The context now comprises multiple dependent objects. At runtime, you can append multiple elements to a collection originating from a context node.
This concept mimics the differences that an internal table exhibits at design time and at runtime.
LEAD SELECTION INDEX
The attribute LEAD_SELECTION_INDEX of each context node is used to simplify the access to the node’s collection. If the context node propertyInitialize Lead Selection is set to true, the attribute is automatically set to 1 as soon as the first element is created. You can also set the lead selection index using the program source code or through user actions related to user interface elements.
LEAD SELECTION - IMPORTANT CASES
You can use special methods in the controller source code to access the value of a node’s lead selection index, as well as the element related to this index.
The lead selection index is used in certain important situations.
If a single row is selected in a table, the lead selection index is automatically adjusted accordingly and you can access the related context element without the element index. The marked row can be manipulated programmatically by changing the lead selection index.
You can bind form fields to attributes of a context node having the cardinality 0..n or 1..n. You can change the lead selection index to programmatically manipulate the displayed data set.
Special methods, such as supply functions, can be assigned to context nodes. These functions are called automatically by the framework if the lead selection in the parent node changes.
CONTEXT STRUCTURE AT RUNTIME: SINGLETON PROPERTY ( 1 )
The context node N1 is the parent node, which has a child node called N2.
The N2 node is a distinct node with its own element collection.
If the N2 node has its singleton property set to false (that is, the node N2 at runtime is a nonsingleton, which is the default), then every element in the parent node N1 is complemented by a distinct instance of the child node N2.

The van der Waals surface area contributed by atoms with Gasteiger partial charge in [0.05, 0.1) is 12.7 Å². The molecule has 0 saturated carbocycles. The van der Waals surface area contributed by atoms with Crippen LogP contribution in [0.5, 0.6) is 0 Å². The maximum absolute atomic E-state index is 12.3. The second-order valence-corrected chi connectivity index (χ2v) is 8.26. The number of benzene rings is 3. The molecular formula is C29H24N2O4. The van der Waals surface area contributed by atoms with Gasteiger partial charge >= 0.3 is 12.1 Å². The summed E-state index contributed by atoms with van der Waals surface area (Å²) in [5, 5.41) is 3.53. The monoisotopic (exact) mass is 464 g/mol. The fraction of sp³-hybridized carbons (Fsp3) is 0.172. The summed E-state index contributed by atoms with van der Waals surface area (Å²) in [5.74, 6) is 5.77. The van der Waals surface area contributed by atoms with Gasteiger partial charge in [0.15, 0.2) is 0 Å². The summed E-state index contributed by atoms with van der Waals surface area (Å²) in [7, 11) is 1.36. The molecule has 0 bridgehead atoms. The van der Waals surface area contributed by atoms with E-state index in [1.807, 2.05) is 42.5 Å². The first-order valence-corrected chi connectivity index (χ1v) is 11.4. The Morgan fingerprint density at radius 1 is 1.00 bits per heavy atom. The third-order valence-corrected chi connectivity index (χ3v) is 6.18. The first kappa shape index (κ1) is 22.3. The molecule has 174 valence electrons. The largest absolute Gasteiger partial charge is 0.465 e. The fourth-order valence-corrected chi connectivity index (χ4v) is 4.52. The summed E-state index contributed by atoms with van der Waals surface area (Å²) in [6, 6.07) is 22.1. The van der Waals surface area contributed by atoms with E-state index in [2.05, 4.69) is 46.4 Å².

Note that the arrows pointing to each of the N2 node collections originate in the elements of the parent node. Hence, for n elements in the parent node, you will see n distinct instances of a nonsingleton child node.
CONTEXT STRUCTURE AT RUNTIME: SINGLETON PROPERTY ( 2 )
If the Singleton property is set to true for node N2, then despite the multiple elements present in the parent node collection N1, the node N2 is a singleton at runtime. In other words, there will only be one instance of the child node N2.
REPOPULATING A DEPENDENT NODE ( HERE SINGLETON NODE ): SUPPLY FUNCTION
Supply functions are mechanisms used for automatically repopulating child nodes. The property Supply Function has the value GET_N2_DATA. You assign a supply function to each context node of a controller, by setting this value accordingly.
The Web Dynpro calls the supply function at runtime if the data of the context node is needed.
SUPPLY FUNCTION: AUTOMATIC CALLS
The Web Dynpro runtime automatically calls the supply function under certain conditions:
If the node’s collection is initial.
If the lead selection index of the parent node is changed.
If the node’s collection is invalidated programmatically.
Context mapping allows a controller (typically a view controller) to access data that was preprocessed by some other controller. You can drag and drop the context node to the target node. The mapped node then appears as a child node. This mapping relationship allows a direct reference to data in another controller. This obviates the need to copy or move the data.
The context node that acts as the data source is the mapping origin node; whereas, the context node that is mapped is the mapped node.
You can view the mapping path in the property of the node.
CONTEXT MAPPING: INTERNAL MAPPING
If both the mapped node and the mapping origin node lie within the boundaries of one component, the mapping relationship is known as internal mapping.
The mapping relationship is fully established when writing the current component.